The American Herbal Products Association (AHPA) has been informed that Sens. Richard Blumenthal (D-CT) and Dick Durbin (D-IL) have introduced an amendment to the National Defense Authorization Act (S. 2943) to forbid sales of so-called “high risk” dietary supplements on military bases unless such product has been “verified by an independent third party for recognized public standards of identity, purity, strength, and composition, and adherence to related process standards.”
“It is illogical as a regulatory principle and unworkable from a business perspective to require one set of rules for products sold through one channel of trade, such as stores on military bases, and another set of rules in the rest of the country,” said AHPA president, Michael McGuffin. “AHPA opposes establishment of separate regulatory standards that are different in any particular from existing general standards, whether for dietary supplements or any other class of products, dependent solely on where the goods are sold.”
The amendment would require the Secretary of Defense, in consultation with the Food and Drug Administration (FDA), the Federal Trade Commission, and the Office of Dietary Supplements at NIH, to define dietary supplements that are considered to be “high risk” and would mandate that supplements marketed for muscle building, weight loss, and sexual enhancement be included.
In identifying these product categories the legislation appears to be alluding to classes of unlawful drugs that, in the words of FDA, “masquerade as dietary supplements.” FDA actively enforces against such products, often marketed as sexual enhancements or weight loss aids and, to a much lesser degree, as muscle building supplements, and the U.S. Department of Justice (DoJ) has brought numerous criminal actions against the individuals and companies that defraud the public with illegal products, identified in indictments as “misbranded drugs.”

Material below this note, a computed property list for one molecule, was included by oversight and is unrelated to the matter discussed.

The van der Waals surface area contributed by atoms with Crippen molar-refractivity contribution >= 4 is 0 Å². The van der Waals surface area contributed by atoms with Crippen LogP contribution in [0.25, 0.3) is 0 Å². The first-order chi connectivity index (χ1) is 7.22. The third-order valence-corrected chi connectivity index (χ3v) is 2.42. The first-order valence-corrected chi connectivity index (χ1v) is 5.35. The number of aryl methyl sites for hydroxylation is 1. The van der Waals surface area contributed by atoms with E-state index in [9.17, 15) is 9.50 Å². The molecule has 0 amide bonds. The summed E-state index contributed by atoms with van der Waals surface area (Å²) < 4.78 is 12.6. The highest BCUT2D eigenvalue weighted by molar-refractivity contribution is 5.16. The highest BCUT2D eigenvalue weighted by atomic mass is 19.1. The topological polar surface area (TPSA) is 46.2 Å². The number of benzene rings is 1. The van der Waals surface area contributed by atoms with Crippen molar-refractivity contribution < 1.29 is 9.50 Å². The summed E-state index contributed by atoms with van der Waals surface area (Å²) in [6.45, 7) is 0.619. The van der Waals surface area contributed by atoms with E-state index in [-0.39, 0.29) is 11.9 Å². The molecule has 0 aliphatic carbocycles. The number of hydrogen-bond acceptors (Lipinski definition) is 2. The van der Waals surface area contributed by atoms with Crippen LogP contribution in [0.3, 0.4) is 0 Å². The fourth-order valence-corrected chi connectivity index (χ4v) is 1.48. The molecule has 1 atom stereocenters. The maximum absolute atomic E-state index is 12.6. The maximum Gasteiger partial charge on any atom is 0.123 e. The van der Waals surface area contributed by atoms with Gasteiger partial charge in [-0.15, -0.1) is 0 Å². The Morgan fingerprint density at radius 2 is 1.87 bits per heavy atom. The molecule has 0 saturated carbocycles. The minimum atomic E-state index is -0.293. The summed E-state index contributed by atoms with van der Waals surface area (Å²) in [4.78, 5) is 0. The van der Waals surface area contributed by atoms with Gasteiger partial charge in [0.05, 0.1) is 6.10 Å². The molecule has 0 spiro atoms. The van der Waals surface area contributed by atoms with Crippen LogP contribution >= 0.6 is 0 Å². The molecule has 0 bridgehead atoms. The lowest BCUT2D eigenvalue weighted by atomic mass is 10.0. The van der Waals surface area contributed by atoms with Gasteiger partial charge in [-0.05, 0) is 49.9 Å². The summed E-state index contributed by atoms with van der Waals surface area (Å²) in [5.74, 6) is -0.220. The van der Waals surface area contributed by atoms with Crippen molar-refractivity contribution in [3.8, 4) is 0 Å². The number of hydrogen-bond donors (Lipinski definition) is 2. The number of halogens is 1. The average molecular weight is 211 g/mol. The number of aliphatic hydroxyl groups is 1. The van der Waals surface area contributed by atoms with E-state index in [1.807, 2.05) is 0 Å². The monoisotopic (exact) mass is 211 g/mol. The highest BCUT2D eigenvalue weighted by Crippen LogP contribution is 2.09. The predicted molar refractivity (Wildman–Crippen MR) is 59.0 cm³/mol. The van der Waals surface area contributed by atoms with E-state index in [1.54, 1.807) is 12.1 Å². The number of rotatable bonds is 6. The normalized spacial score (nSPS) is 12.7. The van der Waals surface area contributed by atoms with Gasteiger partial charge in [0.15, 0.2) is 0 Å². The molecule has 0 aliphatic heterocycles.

“We share Senators Blumenthal’s and Durbin’s concerns about the risks presented by any falsely labeled product that contains an illegal and undeclared drug ingredient, and we support FDA’s and DoJ’s aggressive enforcement,” added McGuffin. “But a blanket requirement for third party certification is unwarranted for any dietary supplement products, and such a change to the law would unnecessarily burden companies selling legal products already compliant with the extensive dietary supplement good manufacturing regulations enforced by FDA. Even if limited just to so-called ‘high risk’ products, this requirement would have no impact on the rogue players operating outside of the supplement industry selling falsely labeled misbranded drugs, but it would limit choice for our military personnel and their families to obtain the wide range of lawful supplements in these categories.”
AHPA recently partnered with the Consumer Healthcare Products Association (CHPA), the Council for Responsible Nutrition (CRN), the Natural Products Association (NPA), and United Natural Products Alliance (UNPA) to send a letter to senators urging them to oppose a previous iteration of this amendment.
The Senate has adjourned for the Memorial Day recess and returns to business on June 6, when it will resume debate and consider amendments to the National Defense Authorization Act. To date, more than one hundred amendments have been filed to the bill. It is unknown at this time, if or when the full Senate will vote on the Blumenthal/Durbin amendment.